Stand-Up Girl!: Nawell Madani, it’s all her
- In her first film, the Belgian comedian delivers a fictionalised, open-hearted self-portrait that whisks us from the working-class high rises of Brussels to the spotlights of Paris
In her first film (presented at Namur's FIFF), Stand-Up Girl! [+see also:
interview: Nawell Madani
film profile], led and embodied by her from A to Z, Nawell Madani delivers a fictionalised self-portrait of her unusual journey, one marked by perseverance. Her alter-ego, Lila, grows up in the high-rises of the Marolles in Brussels. Along with her sister and her friends, she dreams of becoming a dancer and revolutionising the world of hip-hop. But we don’t all succeed in achieving our dreams. While her friends stay in Brussels, Lila leaves everything - comfort, family - behind to go to Paris, where she is certain her persistence will pay off. Except that life in Paris quickly takes an unexpected turn. The woman who dreamed of being a choreographer ends up as a lap dancer in a rap video, and that’s only the beginning of her disillusionment. After a chance meeting with a drama teacher, played by François Berléand, she bears her heart and soul on stage and begins doing stand-up. This time, her unusual dedication leads her to find her calling. However, she still has to fight one final battle: convincing her father that she has made the right choice.
Madani has invested herself completely in this film project. Not wanting to trust anyone else with the story of her life, or its writing or direction, she dove right into the deep end by taking on multiple roles. Along with working as screenwriter, director (the film is co-directed with Ludovic Colbeau-Justin) and actor, she also created the film’s (spectacular) choreography. In the world of hip-hop dance, as in stand-up, the heroine is confronted by the crass sexism of her peers. Despite her obvious talent, she must prove herself again and again. Scores may be settled with humour and wisdom, but they are nevertheless settled. Madani comes hurtling into cinema, after a small role in Alibi.com [+see also:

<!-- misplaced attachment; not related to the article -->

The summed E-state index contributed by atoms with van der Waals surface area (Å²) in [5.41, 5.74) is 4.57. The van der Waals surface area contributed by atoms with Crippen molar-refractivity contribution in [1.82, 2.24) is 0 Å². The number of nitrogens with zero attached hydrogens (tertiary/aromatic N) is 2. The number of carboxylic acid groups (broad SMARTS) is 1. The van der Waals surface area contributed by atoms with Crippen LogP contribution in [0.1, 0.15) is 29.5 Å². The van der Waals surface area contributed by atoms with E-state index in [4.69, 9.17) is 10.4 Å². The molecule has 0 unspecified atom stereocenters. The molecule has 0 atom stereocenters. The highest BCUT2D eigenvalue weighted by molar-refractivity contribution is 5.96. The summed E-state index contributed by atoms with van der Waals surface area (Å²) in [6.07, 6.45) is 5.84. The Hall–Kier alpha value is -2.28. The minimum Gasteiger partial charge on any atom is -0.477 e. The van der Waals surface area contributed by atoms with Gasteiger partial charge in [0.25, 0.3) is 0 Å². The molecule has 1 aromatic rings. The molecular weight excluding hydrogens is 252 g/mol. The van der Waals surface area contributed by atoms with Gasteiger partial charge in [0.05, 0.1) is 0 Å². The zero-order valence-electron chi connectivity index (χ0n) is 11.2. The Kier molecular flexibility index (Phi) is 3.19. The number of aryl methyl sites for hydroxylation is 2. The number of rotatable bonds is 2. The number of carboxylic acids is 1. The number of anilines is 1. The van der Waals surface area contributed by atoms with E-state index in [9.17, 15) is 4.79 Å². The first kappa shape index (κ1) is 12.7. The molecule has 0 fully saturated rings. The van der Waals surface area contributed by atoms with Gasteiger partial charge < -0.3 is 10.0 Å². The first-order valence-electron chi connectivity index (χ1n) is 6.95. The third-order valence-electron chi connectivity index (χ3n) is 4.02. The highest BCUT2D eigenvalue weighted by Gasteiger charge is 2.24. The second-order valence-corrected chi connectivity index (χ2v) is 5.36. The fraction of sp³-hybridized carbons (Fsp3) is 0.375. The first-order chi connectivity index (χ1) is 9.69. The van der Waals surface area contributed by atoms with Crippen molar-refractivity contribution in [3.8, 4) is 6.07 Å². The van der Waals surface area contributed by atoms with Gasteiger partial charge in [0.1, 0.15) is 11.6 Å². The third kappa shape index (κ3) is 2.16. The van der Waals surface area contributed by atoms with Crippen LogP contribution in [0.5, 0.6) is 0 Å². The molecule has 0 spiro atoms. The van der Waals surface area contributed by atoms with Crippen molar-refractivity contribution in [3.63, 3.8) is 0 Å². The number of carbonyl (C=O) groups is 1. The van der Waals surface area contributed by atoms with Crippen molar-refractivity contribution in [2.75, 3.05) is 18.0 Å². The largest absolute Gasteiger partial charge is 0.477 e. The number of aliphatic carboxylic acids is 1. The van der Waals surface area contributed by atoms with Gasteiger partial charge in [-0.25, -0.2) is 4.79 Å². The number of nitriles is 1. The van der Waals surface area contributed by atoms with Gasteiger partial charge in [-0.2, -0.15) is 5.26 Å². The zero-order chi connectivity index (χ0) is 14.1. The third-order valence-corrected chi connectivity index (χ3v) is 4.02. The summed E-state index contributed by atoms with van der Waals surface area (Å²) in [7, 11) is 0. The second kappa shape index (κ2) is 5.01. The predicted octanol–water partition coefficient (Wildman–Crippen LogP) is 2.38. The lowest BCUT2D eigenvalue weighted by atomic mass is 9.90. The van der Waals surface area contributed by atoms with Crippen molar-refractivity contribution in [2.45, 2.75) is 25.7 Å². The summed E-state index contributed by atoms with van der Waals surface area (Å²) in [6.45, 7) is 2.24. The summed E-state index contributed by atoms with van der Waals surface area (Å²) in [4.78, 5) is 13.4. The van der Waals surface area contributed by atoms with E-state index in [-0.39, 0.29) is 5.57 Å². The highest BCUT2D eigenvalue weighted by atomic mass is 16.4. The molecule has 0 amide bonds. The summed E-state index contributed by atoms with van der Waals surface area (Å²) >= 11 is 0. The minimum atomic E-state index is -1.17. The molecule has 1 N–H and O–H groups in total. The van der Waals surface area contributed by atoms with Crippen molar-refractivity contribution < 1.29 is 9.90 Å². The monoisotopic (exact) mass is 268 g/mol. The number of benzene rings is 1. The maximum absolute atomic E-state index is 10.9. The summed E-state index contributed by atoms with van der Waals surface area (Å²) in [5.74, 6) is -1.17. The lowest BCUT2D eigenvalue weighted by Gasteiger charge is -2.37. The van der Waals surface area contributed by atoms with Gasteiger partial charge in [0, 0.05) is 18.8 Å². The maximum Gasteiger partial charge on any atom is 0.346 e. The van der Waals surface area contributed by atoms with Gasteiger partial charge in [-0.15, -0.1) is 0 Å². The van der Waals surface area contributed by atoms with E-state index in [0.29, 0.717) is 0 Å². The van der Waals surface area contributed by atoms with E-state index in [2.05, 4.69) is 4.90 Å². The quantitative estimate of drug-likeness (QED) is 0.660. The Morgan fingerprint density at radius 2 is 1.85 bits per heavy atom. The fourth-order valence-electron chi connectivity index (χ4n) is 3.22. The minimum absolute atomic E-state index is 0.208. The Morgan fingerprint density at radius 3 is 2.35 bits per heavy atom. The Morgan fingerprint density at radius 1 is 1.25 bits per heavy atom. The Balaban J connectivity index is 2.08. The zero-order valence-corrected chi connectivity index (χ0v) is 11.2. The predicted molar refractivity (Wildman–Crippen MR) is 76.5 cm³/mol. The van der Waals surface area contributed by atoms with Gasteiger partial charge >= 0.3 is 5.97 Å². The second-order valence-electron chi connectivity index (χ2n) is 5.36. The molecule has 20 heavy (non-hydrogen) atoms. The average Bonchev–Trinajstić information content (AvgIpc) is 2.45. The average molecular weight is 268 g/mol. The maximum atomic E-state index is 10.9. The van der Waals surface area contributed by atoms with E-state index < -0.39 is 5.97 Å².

film profile], with all the verve and communicative energy of her experience in stand-up and her one-woman show.
Though you do expect to laugh during Stand-Up Girl!, at least when you are subjected to the young Belgian’s humour, you don’t expect to cry, or at least to be moved by the relationship between Lila and her immediate family: her father, a taxi driver, and her sister, who moves away from dance to get closer to God - and to love. This is in a large part thanks to the direction of the cast. The director has enlisted a host of non-professional actors in her project, who are for the most part impressively authentic, especially Mimoune Benabderrahmane, a former Uber driver who plays a widowed father torn apart by the contradictory aspirations of his two daughters. François Berléand plays the Pygmalion role of the guide who accompanies the young hopeful from the shadows to the limelight. This film has the virtue of shedding light on two worlds that still rarely appear in French-language film: going behind the scenes of the casting and video shoots of hip-hop dance, but above all the world of stand-up. Largely inspired by the Jamel Comedy Club, the Stand Up Show portrayed here by Madani is a world of predators where the competition is extremely fierce and where the direct or collateral victims are left by the wayside.
Stand-Up Girl! was produced by Nexus Factory (Belgium) and LGM Cinéma (France). It is being distributed in France by UGC and in Belgium by Distri7, and will be released in the two countries on 29 November.
(Translated from French by Margaret Finnell)
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